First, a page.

Poetry as a life companion

Elizabeth Heathcote finds that an anthology of poems makes a great companion to life

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Anthologies are a great way into poetry – a taster of many different writers and of course you often get the pick of their crop. I have been reading Penguin’s Poems For Life, selected by Laura Barber, a collection arranged around the different life stages. The joy of an anthology is the mix of half-known classics and new finds and there are some great companions for life here.

I laughed my way through my first full-length reading of Philip Larkin’s reflections on work as a Toad that he allows to “squat on my life”:

Six days of the week it soils

With its sickening poison –

Just for paying a few bills!

That’s out of proportion…

I felt a sigh like Robert Frost’s own reading The Road Not Taken, about the traveller who meets a fork in his path and has to choose, not knowing until the final verse that his decision will prove irrevocable:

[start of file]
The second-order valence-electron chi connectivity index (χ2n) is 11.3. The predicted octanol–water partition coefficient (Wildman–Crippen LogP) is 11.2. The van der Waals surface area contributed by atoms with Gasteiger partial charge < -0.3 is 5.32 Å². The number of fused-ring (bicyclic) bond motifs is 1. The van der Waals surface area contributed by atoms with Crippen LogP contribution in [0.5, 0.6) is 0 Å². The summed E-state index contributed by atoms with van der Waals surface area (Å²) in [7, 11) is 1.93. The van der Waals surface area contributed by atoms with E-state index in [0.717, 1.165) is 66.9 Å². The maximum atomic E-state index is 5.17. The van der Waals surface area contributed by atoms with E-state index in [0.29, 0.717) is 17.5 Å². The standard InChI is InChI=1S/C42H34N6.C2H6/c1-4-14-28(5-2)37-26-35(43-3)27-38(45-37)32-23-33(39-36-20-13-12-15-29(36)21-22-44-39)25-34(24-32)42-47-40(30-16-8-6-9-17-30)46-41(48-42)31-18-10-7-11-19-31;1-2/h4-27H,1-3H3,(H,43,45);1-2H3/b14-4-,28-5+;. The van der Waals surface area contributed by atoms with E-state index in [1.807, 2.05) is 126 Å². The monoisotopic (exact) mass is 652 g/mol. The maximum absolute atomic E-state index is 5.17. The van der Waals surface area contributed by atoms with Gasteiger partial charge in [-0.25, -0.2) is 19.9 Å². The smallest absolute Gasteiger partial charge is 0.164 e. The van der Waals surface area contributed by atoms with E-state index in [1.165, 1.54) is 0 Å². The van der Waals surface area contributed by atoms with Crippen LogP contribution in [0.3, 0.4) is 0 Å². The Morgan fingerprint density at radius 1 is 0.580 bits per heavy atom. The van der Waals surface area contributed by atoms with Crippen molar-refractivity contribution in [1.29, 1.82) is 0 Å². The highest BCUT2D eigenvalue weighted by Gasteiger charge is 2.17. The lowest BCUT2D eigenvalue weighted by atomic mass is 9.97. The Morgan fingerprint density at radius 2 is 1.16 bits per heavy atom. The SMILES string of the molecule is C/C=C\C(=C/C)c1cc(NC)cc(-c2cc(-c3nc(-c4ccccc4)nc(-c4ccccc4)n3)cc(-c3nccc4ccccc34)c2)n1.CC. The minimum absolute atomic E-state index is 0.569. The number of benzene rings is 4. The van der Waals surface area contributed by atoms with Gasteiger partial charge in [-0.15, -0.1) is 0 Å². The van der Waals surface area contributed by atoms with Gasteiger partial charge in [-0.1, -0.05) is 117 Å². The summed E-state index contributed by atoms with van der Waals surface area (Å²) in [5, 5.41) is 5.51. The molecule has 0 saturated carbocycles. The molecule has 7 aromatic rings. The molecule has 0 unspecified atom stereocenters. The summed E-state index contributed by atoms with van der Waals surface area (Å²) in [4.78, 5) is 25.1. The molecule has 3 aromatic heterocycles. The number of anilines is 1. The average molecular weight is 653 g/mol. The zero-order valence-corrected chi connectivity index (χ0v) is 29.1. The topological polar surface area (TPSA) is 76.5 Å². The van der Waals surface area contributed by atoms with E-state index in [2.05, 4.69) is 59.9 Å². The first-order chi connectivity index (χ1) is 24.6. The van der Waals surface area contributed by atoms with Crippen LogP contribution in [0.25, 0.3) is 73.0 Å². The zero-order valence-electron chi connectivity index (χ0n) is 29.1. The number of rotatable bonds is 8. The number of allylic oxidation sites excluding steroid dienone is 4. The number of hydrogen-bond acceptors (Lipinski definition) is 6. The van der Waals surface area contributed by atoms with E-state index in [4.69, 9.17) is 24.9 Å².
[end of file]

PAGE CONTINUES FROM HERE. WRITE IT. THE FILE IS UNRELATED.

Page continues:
I shall be telling this with a sigh

Somewhere ages and ages hence;

Two roads diverged in a wood, and I –

I took the one less travelled by,

And that has made all the difference.

And among my new discoveries was Carmen Bugan’s A house of stone – well-wishes to newlyweds. This verse rang particularly true to me – in a good way.

When you imagine that you have shared everything

May you know that you still have the rest of your lives

To do all of it again and again.

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Elizabeth Heathcote

Associate Editor, Psychologies